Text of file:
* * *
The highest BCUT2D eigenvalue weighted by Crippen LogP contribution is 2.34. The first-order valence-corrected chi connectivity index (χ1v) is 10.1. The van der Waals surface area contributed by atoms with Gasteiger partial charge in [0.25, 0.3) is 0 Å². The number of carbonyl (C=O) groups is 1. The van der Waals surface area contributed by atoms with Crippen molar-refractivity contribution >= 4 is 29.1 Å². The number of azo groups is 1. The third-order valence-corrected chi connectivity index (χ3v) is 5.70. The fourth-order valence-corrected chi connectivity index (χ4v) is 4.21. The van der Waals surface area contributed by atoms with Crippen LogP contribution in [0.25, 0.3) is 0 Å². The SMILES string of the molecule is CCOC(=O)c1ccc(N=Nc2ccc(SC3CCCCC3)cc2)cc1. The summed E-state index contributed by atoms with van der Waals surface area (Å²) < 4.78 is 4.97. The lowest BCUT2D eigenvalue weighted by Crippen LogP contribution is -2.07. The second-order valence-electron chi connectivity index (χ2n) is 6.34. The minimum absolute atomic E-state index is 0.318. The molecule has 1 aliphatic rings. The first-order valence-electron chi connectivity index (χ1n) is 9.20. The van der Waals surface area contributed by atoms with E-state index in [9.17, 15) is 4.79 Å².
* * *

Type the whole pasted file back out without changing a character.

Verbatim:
The highest BCUT2D eigenvalue weighted by Crippen LogP contribution is 2.34. The first-order valence-corrected chi connectivity index (χ1v) is 10.1. The van der Waals surface area contributed by atoms with Gasteiger partial charge in [0.25, 0.3) is 0 Å². The number of carbonyl (C=O) groups is 1. The van der Waals surface area contributed by atoms with Crippen molar-refractivity contribution >= 4 is 29.1 Å². The number of azo groups is 1. The third-order valence-corrected chi connectivity index (χ3v) is 5.70. The fourth-order valence-corrected chi connectivity index (χ4v) is 4.21. The van der Waals surface area contributed by atoms with Crippen LogP contribution in [0.25, 0.3) is 0 Å². The SMILES string of the molecule is CCOC(=O)c1ccc(N=Nc2ccc(SC3CCCCC3)cc2)cc1. The summed E-state index contributed by atoms with van der Waals surface area (Å²) < 4.78 is 4.97. The lowest BCUT2D eigenvalue weighted by Crippen LogP contribution is -2.07. The second-order valence-electron chi connectivity index (χ2n) is 6.34. The minimum absolute atomic E-state index is 0.318. The molecule has 1 aliphatic rings. The first-order valence-electron chi connectivity index (χ1n) is 9.20. The van der Waals surface area contributed by atoms with E-state index in [9.17, 15) is 4.79 Å².